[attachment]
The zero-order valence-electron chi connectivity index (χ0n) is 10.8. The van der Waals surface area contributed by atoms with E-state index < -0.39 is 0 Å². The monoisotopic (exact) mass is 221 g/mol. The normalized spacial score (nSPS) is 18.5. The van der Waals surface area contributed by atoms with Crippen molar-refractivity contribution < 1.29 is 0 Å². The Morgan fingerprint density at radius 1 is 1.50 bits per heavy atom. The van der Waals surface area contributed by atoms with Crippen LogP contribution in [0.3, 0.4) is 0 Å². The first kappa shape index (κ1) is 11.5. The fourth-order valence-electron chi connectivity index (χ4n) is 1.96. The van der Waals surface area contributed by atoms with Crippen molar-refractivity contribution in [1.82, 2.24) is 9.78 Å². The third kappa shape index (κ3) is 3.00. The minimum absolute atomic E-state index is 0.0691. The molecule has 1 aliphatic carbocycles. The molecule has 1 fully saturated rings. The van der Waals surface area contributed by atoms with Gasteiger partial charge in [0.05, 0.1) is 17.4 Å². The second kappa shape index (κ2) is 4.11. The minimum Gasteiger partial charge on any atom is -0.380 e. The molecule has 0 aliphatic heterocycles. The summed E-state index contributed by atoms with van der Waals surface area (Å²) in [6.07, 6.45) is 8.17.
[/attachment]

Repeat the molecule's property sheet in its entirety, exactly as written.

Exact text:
The zero-order valence-electron chi connectivity index (χ0n) is 10.8. The van der Waals surface area contributed by atoms with E-state index < -0.39 is 0 Å². The monoisotopic (exact) mass is 221 g/mol. The normalized spacial score (nSPS) is 18.5. The van der Waals surface area contributed by atoms with Crippen molar-refractivity contribution < 1.29 is 0 Å². The Morgan fingerprint density at radius 1 is 1.50 bits per heavy atom. The van der Waals surface area contributed by atoms with Crippen LogP contribution in [0.3, 0.4) is 0 Å². The first kappa shape index (κ1) is 11.5. The fourth-order valence-electron chi connectivity index (χ4n) is 1.96. The van der Waals surface area contributed by atoms with Crippen molar-refractivity contribution in [1.82, 2.24) is 9.78 Å². The third kappa shape index (κ3) is 3.00. The minimum absolute atomic E-state index is 0.0691. The molecule has 1 aliphatic carbocycles. The molecule has 1 fully saturated rings. The van der Waals surface area contributed by atoms with Gasteiger partial charge in [0.05, 0.1) is 17.4 Å². The second kappa shape index (κ2) is 4.11. The minimum Gasteiger partial charge on any atom is -0.380 e. The molecule has 0 aliphatic heterocycles. The summed E-state index contributed by atoms with van der Waals surface area (Å²) in [6.07, 6.45) is 8.17.